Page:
Sales and Use Taxes: Mergers and Acquisitions (Portfolio 1370)

Bloomberg Tax Portfolio, Sales and Use Taxes: Mergers and Acquisitions, No. 1370-2nd, discusses the principle sales and use tax concepts that should be addressed – but are often overlooked – in structuring a merger or acquisition. To view this Portfolio, visit Bloomberg Tax for a free trial.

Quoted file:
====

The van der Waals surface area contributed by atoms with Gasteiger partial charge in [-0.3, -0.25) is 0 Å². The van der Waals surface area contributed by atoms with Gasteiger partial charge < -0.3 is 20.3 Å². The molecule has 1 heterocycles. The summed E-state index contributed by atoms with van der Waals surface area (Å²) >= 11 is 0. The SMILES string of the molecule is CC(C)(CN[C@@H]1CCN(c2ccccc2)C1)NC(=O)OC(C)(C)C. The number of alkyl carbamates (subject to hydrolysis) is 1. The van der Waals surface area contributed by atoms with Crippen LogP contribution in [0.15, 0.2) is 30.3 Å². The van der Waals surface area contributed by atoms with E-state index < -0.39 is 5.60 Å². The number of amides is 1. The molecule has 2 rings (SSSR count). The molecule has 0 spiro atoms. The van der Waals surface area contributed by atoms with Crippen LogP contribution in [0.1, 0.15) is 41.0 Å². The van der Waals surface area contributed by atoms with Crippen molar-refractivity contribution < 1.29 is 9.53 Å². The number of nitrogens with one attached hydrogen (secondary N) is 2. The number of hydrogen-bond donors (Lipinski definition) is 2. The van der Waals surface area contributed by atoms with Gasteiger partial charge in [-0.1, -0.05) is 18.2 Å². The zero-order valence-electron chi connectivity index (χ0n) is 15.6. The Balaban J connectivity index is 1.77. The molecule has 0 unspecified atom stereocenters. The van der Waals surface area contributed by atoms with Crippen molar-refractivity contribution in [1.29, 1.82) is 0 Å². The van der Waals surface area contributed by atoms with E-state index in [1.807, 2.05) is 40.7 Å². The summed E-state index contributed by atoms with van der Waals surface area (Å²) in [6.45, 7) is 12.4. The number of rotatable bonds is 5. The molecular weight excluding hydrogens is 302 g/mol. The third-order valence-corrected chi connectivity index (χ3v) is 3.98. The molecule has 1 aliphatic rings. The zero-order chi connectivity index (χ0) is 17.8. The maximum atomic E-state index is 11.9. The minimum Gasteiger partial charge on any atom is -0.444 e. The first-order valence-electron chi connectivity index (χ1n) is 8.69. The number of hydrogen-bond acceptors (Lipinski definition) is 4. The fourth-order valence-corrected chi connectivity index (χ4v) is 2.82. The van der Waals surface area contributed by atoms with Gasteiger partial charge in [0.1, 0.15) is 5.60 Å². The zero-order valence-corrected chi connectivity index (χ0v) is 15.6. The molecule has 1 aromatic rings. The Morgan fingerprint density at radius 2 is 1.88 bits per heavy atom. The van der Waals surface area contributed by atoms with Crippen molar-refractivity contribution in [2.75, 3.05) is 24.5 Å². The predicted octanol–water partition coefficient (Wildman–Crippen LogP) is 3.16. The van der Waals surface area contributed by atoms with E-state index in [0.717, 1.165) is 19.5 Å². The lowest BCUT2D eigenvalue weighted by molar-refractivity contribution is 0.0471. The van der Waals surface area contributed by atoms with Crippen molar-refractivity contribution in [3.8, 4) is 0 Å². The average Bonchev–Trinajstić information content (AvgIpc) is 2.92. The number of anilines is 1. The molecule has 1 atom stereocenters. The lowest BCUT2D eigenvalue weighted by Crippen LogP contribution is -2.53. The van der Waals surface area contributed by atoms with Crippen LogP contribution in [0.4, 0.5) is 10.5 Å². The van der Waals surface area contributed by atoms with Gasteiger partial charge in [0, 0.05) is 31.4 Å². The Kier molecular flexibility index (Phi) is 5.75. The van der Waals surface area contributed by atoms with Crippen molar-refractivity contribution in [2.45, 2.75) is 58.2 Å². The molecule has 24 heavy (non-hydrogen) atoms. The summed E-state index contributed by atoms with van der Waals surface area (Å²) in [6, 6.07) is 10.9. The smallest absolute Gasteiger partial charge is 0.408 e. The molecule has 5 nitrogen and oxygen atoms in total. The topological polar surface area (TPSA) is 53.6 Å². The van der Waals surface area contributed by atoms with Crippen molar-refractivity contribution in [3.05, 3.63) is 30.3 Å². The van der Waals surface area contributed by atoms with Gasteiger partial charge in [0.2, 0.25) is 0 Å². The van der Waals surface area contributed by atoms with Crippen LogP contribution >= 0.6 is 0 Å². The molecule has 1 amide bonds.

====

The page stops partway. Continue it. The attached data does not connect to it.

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Bloomberg Tax Portfolio, Sales and Use Taxes: Mergers and Acquisitions, No. 1370-2nd, discusses the principle sales and use tax concepts that should be addressed – but are often overlooked – in structuring a merger or acquisition. In addition, the state tax provisions applicable to other common corporate transactions, including bulk sales, liquidations, and incorporations are examined. The Portfolio also discusses the general concepts that will impact most of these transactions, such as the dividing line between tangible and intangible property and exemptions (e.g., the “casual sales” or “isolated sales” exemption, the “sales for resale” exemption, and other state–specific exemptions). The Portfolio concentrates on generally applicable principles with a particular focus on the laws of some of the larger states.